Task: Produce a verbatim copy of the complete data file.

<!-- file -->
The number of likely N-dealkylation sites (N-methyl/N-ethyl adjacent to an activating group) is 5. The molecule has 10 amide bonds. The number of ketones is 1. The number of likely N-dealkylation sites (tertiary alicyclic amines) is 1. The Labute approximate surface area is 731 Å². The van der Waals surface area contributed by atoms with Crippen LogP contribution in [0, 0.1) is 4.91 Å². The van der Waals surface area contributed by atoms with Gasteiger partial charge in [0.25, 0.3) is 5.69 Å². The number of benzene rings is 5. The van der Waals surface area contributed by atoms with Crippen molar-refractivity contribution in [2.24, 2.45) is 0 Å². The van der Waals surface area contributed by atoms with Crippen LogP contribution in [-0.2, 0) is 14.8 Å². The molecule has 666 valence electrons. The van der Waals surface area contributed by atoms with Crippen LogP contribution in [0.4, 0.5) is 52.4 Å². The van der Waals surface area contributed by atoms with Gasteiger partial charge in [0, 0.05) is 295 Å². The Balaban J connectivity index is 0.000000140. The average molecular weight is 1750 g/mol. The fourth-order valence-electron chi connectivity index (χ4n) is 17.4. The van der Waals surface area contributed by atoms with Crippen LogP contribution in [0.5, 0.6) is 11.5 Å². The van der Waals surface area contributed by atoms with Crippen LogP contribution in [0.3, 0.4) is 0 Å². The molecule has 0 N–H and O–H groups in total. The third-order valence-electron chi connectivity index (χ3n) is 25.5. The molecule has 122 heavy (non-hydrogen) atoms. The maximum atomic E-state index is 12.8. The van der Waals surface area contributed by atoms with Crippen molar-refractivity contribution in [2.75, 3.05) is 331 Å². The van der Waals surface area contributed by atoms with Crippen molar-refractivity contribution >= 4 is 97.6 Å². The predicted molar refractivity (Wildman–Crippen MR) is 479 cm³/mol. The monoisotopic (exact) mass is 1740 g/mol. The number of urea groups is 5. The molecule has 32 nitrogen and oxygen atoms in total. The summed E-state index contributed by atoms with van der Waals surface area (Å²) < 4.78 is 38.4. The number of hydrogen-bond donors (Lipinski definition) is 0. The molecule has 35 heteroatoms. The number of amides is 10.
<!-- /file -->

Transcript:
The number of likely N-dealkylation sites (N-methyl/N-ethyl adjacent to an activating group) is 5. The molecule has 10 amide bonds. The number of ketones is 1. The number of likely N-dealkylation sites (tertiary alicyclic amines) is 1. The Labute approximate surface area is 731 Å². The van der Waals surface area contributed by atoms with Crippen LogP contribution in [0, 0.1) is 4.91 Å². The van der Waals surface area contributed by atoms with Gasteiger partial charge in [0.25, 0.3) is 5.69 Å². The number of benzene rings is 5. The van der Waals surface area contributed by atoms with Crippen molar-refractivity contribution in [2.24, 2.45) is 0 Å². The van der Waals surface area contributed by atoms with Crippen LogP contribution in [-0.2, 0) is 14.8 Å². The molecule has 666 valence electrons. The van der Waals surface area contributed by atoms with Crippen LogP contribution in [0.4, 0.5) is 52.4 Å². The van der Waals surface area contributed by atoms with Gasteiger partial charge in [0, 0.05) is 295 Å². The Balaban J connectivity index is 0.000000140. The average molecular weight is 1750 g/mol. The fourth-order valence-electron chi connectivity index (χ4n) is 17.4. The van der Waals surface area contributed by atoms with Crippen LogP contribution in [0.5, 0.6) is 11.5 Å². The van der Waals surface area contributed by atoms with Crippen LogP contribution in [0.3, 0.4) is 0 Å². The molecule has 0 N–H and O–H groups in total. The third-order valence-electron chi connectivity index (χ3n) is 25.5. The molecule has 122 heavy (non-hydrogen) atoms. The maximum atomic E-state index is 12.8. The van der Waals surface area contributed by atoms with Crippen molar-refractivity contribution in [2.75, 3.05) is 331 Å². The van der Waals surface area contributed by atoms with Crippen molar-refractivity contribution >= 4 is 97.6 Å². The predicted molar refractivity (Wildman–Crippen MR) is 479 cm³/mol. The monoisotopic (exact) mass is 1740 g/mol. The number of urea groups is 5. The molecule has 32 nitrogen and oxygen atoms in total. The summed E-state index contributed by atoms with van der Waals surface area (Å²) < 4.78 is 38.4. The number of hydrogen-bond donors (Lipinski definition) is 0. The molecule has 35 heteroatoms. The number of amides is 10.